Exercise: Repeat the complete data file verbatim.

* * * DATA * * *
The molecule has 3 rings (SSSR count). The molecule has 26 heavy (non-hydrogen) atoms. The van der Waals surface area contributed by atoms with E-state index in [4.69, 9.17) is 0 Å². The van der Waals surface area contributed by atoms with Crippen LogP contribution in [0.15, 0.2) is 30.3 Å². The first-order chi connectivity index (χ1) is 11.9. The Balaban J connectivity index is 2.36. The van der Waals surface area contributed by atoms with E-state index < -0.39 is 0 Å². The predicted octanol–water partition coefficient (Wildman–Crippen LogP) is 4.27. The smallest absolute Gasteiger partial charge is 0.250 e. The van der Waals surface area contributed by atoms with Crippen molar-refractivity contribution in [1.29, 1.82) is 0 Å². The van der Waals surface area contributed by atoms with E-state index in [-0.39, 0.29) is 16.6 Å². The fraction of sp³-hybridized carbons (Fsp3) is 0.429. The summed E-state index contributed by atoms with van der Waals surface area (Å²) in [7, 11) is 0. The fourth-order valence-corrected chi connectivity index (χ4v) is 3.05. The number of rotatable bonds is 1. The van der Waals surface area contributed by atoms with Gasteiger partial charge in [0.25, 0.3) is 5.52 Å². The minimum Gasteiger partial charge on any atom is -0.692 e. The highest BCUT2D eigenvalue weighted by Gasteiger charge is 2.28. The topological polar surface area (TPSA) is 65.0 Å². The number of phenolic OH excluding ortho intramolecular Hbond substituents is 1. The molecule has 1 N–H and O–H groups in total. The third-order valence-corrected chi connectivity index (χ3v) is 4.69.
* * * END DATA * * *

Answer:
The molecule has 3 rings (SSSR count). The molecule has 26 heavy (non-hydrogen) atoms. The van der Waals surface area contributed by atoms with E-state index in [4.69, 9.17) is 0 Å². The van der Waals surface area contributed by atoms with Crippen LogP contribution in [0.15, 0.2) is 30.3 Å². The first-order chi connectivity index (χ1) is 11.9. The Balaban J connectivity index is 2.36. The van der Waals surface area contributed by atoms with E-state index < -0.39 is 0 Å². The predicted octanol–water partition coefficient (Wildman–Crippen LogP) is 4.27. The smallest absolute Gasteiger partial charge is 0.250 e. The van der Waals surface area contributed by atoms with Crippen molar-refractivity contribution in [1.29, 1.82) is 0 Å². The van der Waals surface area contributed by atoms with E-state index in [-0.39, 0.29) is 16.6 Å². The fraction of sp³-hybridized carbons (Fsp3) is 0.429. The summed E-state index contributed by atoms with van der Waals surface area (Å²) in [7, 11) is 0. The fourth-order valence-corrected chi connectivity index (χ4v) is 3.05. The number of rotatable bonds is 1. The van der Waals surface area contributed by atoms with Gasteiger partial charge in [0.25, 0.3) is 5.52 Å². The minimum Gasteiger partial charge on any atom is -0.692 e. The highest BCUT2D eigenvalue weighted by Gasteiger charge is 2.28. The topological polar surface area (TPSA) is 65.0 Å². The number of phenolic OH excluding ortho intramolecular Hbond substituents is 1. The molecule has 1 N–H and O–H groups in total. The third-order valence-corrected chi connectivity index (χ3v) is 4.69.